By Rachel Boland
Author Matt Bell visited the College on Nov. 14 at 12:30 p.m as part of The Visiting Writer Series, which is an annual event held by the creative writing class, Writing Communities. The event hosted a healthy crowd of English majors and literature lovers alike in the Library Auditorium.
Students gathered eagerly to listen to advice from an accomplished writer, a career path that most of the audience members aspired to pursue, as he read excerpts from his published works and divulged on the creative process that has lead to his success in fiction writing.
Bell’s accomplishments as a writer include published works in Tin House, The New York Times and The Fairy Tale Review. He has also won a variety of awards including the Young Lions Fiction Award and the Paula Anderson Book Award.
Professor Jess Row, who teaches the creative writing course, praised the group of students that helped organize the event.
“They did a terrific job,” he said. “It couldn’t have been better.”
During the reading, Bell read excerpts from two of his works, “Appleseed” and “Scrapper.”
“Appleseed” is a retelling of the story of Johnny Appleseed and is written in his signature lyrical style.
“Scrapper” takes place in a dystopian society in Detroit, and is described on Bell’s website as “a devastating reimagining of one of America’s greatest cities, its beautiful architecture, its lost houses, shuttered factories, boxing gyms and storefront churches.”
After Bell read excerpts from his own works, the floor then opened for questions both from the selected moderators at the event, senior English major Emily Miller and sophomore mathematics major Ariel Steinsaltz.
Miller asked Bell how he prepares to write some of his imaginative and dramatic scenes.
Bell said he liked to write first thing in the morning, where he drew inspiration from his dreams the night before.
While working on his novel, “In the House Upon the Dirt Between the Lake and the Woods,” he tried to go “from dream to desk” to best incorporate elements from his imaginative subconscious. He explained that his works were often a reflection of his inner inspirations.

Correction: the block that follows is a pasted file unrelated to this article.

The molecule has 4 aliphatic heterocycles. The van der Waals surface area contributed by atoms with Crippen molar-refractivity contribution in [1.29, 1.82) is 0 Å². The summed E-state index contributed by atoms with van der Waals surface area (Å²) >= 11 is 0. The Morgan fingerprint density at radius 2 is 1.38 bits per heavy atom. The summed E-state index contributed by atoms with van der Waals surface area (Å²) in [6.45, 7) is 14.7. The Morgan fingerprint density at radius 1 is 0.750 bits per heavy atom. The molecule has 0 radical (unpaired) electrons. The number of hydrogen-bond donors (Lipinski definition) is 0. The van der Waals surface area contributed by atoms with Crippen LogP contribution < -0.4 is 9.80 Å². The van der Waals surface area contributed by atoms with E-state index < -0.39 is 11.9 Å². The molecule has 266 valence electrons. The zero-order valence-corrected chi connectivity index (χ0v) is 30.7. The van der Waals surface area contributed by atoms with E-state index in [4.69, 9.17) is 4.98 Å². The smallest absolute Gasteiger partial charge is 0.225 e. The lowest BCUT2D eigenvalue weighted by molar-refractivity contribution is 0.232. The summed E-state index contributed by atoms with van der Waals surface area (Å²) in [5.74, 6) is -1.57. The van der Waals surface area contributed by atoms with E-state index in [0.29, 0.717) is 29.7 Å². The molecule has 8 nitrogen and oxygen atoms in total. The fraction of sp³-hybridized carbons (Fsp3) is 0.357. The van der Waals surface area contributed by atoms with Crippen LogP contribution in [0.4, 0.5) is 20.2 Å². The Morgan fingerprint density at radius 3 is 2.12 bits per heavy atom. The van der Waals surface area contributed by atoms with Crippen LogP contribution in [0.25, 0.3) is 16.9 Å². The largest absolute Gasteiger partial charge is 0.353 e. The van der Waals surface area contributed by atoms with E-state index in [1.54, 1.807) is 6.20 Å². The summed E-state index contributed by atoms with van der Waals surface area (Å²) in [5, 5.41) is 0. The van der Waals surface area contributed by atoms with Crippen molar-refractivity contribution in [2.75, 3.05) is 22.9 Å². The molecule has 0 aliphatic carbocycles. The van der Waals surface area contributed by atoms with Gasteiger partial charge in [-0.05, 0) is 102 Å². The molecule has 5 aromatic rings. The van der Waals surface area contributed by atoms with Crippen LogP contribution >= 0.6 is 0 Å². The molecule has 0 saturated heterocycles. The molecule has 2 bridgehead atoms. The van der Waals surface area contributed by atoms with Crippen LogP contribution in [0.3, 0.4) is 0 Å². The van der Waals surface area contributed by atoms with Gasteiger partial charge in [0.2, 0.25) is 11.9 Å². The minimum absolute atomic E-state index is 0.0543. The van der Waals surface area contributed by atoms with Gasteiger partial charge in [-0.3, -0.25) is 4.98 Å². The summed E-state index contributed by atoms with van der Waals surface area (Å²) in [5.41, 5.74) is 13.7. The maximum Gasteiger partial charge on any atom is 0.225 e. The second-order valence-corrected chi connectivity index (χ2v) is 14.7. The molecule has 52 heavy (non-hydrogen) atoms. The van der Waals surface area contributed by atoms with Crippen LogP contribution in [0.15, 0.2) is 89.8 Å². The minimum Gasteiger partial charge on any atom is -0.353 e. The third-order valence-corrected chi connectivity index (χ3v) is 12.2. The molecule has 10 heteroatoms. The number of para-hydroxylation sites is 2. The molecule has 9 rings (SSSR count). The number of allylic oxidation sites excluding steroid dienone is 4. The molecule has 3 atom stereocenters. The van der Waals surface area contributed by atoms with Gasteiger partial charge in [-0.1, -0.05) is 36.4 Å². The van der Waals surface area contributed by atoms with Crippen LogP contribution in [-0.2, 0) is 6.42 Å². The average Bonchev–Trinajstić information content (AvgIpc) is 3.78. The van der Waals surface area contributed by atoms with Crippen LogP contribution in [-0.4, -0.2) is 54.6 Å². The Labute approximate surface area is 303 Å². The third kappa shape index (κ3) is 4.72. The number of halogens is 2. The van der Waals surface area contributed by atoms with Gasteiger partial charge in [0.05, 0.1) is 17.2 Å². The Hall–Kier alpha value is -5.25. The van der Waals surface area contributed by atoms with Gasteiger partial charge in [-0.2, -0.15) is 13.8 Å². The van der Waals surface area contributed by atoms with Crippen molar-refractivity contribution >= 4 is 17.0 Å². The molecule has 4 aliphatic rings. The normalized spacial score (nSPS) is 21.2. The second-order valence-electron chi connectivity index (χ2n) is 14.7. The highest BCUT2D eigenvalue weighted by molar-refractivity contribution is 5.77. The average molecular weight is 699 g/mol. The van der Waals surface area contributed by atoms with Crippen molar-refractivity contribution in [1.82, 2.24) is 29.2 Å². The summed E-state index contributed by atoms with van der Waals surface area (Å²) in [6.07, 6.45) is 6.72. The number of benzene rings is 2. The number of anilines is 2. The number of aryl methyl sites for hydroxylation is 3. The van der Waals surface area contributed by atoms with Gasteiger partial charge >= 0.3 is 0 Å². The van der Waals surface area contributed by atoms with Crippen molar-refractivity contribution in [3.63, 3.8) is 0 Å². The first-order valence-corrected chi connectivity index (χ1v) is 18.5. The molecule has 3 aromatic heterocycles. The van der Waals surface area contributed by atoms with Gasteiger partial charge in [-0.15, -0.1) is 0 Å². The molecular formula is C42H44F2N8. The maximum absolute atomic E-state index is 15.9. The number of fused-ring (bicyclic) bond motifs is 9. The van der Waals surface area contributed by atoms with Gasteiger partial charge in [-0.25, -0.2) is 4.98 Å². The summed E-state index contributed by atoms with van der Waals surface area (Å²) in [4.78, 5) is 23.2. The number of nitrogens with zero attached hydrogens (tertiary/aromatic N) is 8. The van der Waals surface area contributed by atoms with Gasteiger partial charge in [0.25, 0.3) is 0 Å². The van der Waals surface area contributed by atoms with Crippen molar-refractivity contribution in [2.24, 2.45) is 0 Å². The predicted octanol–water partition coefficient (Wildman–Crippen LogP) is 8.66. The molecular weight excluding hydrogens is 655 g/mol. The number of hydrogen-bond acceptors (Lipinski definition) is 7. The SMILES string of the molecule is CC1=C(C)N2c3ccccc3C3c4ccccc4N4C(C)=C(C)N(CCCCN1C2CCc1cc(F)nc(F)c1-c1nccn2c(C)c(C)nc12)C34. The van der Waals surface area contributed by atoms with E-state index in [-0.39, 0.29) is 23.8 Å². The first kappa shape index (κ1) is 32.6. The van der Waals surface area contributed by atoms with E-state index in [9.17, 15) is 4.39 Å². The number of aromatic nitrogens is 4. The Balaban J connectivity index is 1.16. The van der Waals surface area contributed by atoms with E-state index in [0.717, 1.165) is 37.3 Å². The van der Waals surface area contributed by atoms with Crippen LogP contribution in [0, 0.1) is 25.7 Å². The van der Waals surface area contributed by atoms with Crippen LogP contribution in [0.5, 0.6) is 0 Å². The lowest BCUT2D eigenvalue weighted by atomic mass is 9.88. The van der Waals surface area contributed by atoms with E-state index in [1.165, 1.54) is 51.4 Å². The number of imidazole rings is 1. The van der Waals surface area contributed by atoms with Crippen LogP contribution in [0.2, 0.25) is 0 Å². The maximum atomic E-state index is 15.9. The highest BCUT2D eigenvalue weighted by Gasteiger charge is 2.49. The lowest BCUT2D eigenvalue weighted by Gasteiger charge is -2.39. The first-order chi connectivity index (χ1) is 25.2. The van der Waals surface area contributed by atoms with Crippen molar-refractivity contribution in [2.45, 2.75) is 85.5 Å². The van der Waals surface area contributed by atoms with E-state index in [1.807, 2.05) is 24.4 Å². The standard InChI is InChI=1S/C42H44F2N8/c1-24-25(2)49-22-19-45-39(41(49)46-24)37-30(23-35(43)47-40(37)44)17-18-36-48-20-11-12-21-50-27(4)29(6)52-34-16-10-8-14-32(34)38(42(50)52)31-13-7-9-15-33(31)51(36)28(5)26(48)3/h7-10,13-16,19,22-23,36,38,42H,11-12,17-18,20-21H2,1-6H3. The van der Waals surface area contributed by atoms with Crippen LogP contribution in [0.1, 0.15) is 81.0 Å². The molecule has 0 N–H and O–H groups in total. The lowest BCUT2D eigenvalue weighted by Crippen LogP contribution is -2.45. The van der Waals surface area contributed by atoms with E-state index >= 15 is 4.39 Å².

“Inside your differences is your real work and your real self,” Bell said.
In terms of his creative process, Bell also acknowledged that he also learns a lot from his students.
“There’s obviously a teacher-student relationship, I really think of my students as fellow writers.”
Audience members also asked questions about whether or not his writing style changed since his move from Michigan to Arizona and whether his lyric writing came from his first drafts or the edits.
Bell said that his move influenced the book he is writing now, “Appleseed.” He described it as a “book about really trying to see the natural world” in a new perspective, one he experienced differently in Michigan than in Arizona.
Those in attendance responded positively Bell’s advice about writing.
“I am in a creative writing class so for me personally it was very educational and I took a lot away from it,” said senior English major Luke Giambona. “I especially liked the Q&A where he touched on his personal experience and inspiration.”
Students were not the only ones who enjoyed the reading. Bell himself also said he had a great experience speaking to aspiring writers and learn their creative processes.
“This was great,” he said. “Everyone was incredibly hospitable and it was great to talk to a room full of writers that have their own work.”